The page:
Smaller class size fund pays for 80 new teachers

A class of children wearing witches hats listening to their teacher read a story
Image caption Awel y Môr primary school has recruited an additional teacher for its reception class in September

Eighty new teachers have been paid for from a fund to cut class sizes.

Education Secretary Kirsty Williams announced in January 2017 that £36m would be available to recruit extra teachers and build more classrooms.

So far £1.3m has been given to schools and she said the policy would make "a real difference".

A teaching union welcomed the money but fears its impact could be reduced bacuse core budgets in schools are so stretched.

The funding, over four years, is made up of £16m to recruit extra teachers and £20m to build more classrooms.

Rob Williams, director of policy for the National Association of Head Teachers Cymru, said any additional grant was welcome.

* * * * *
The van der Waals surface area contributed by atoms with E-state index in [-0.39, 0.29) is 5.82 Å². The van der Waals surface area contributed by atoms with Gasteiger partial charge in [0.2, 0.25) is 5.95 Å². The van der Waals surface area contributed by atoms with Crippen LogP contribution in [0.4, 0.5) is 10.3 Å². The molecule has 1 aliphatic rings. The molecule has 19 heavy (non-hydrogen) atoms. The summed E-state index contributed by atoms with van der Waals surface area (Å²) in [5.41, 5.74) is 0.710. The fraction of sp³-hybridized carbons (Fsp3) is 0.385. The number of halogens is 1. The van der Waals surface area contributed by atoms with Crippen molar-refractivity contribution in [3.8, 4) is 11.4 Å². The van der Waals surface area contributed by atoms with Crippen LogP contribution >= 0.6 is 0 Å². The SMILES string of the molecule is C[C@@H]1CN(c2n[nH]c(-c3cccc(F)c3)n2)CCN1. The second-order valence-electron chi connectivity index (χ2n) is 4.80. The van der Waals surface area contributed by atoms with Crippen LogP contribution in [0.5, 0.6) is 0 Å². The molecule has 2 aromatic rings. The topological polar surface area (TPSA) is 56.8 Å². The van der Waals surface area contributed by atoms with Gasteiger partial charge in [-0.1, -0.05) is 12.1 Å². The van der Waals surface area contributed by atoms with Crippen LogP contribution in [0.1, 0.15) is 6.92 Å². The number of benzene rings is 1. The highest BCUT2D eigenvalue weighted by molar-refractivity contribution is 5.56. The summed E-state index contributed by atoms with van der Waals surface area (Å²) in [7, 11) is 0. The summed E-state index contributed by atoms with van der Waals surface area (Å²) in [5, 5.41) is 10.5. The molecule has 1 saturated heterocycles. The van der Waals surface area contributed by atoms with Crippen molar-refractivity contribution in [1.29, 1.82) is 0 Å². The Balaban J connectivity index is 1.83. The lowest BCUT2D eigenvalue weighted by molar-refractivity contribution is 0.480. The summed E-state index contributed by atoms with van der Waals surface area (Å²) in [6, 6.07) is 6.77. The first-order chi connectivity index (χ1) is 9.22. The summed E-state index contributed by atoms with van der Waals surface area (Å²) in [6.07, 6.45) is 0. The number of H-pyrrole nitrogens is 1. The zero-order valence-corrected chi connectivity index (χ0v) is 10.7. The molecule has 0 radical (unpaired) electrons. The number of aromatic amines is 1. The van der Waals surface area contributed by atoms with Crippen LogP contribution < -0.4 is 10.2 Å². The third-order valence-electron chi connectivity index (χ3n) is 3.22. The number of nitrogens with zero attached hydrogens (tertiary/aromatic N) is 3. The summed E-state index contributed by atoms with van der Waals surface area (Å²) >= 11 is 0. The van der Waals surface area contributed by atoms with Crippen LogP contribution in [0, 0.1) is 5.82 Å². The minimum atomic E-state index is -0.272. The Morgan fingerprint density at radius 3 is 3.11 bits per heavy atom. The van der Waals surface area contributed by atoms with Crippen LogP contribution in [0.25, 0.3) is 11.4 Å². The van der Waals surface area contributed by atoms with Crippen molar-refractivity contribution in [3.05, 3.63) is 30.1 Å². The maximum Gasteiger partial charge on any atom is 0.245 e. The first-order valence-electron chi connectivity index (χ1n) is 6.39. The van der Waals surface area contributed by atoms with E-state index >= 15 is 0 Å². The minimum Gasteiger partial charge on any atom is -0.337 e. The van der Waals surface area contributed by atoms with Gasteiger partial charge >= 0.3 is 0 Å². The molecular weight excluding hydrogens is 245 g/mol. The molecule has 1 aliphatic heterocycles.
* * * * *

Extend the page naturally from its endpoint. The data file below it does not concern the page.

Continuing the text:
"The focus is right - it's in early years. We know that makes a big difference for children, particularly those who are disadvantaged," he said.

"The basic budgets in schools are really stretched, [so] we wonder whether the impact of such a good, well-focused grant will be diluted somewhat."

The fund is available for schools with infant classes of 29 or more and who have high levels of children eligible for free school meals, below average outcomes, high levels of pupils with special educational needs or who do not speak English or Welsh as a first language.

Awel y Mor Primary School in Port Talbot has recruited an additional teacher for its reception year next September and head teacher Sam Greasley said the new funding would boost pupil standards.

"Securing smaller class sizes enables us as teachers to work more closely with individual children," he said.

"We set high expectations for all pupils but acknowledge that pupils need differentiated levels of support, which is more achievable in smaller classes."

Ms Williams said international research showed there was a positive connection between smaller class sizes and attainment, particularly for "our youngest pupils from poorer backgrounds".

"I'm the first to acknowledge that there are funding pressures in the system but we have to use our resources in a way that has the biggest impact," she added.

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